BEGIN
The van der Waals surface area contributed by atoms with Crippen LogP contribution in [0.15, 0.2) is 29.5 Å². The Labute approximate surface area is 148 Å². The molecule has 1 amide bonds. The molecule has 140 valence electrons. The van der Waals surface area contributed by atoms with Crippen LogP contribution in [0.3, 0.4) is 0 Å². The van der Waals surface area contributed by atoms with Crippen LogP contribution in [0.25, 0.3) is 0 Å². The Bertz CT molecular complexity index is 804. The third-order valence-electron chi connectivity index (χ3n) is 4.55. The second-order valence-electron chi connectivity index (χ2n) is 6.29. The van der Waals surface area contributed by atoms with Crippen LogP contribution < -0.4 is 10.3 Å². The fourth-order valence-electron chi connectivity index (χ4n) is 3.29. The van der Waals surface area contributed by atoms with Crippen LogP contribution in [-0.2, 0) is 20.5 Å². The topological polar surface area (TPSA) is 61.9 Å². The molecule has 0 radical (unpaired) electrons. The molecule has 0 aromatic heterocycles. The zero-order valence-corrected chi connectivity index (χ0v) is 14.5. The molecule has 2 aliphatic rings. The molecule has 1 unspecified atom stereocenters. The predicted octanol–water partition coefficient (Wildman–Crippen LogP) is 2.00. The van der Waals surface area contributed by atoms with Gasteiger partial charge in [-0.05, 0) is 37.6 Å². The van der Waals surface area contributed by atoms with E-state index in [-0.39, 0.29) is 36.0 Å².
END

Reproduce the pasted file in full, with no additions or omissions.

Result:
The van der Waals surface area contributed by atoms with Crippen LogP contribution in [0.15, 0.2) is 29.5 Å². The Labute approximate surface area is 148 Å². The molecule has 1 amide bonds. The molecule has 140 valence electrons. The van der Waals surface area contributed by atoms with Crippen LogP contribution in [0.3, 0.4) is 0 Å². The van der Waals surface area contributed by atoms with Crippen LogP contribution in [0.25, 0.3) is 0 Å². The Bertz CT molecular complexity index is 804. The third-order valence-electron chi connectivity index (χ3n) is 4.55. The second-order valence-electron chi connectivity index (χ2n) is 6.29. The van der Waals surface area contributed by atoms with Crippen LogP contribution < -0.4 is 10.3 Å². The fourth-order valence-electron chi connectivity index (χ4n) is 3.29. The van der Waals surface area contributed by atoms with Crippen LogP contribution in [-0.2, 0) is 20.5 Å². The topological polar surface area (TPSA) is 61.9 Å². The molecule has 0 radical (unpaired) electrons. The molecule has 0 aromatic heterocycles. The zero-order valence-corrected chi connectivity index (χ0v) is 14.5. The molecule has 2 aliphatic rings. The molecule has 1 unspecified atom stereocenters. The predicted octanol–water partition coefficient (Wildman–Crippen LogP) is 2.00. The van der Waals surface area contributed by atoms with Gasteiger partial charge in [-0.05, 0) is 37.6 Å². The van der Waals surface area contributed by atoms with E-state index in [-0.39, 0.29) is 36.0 Å².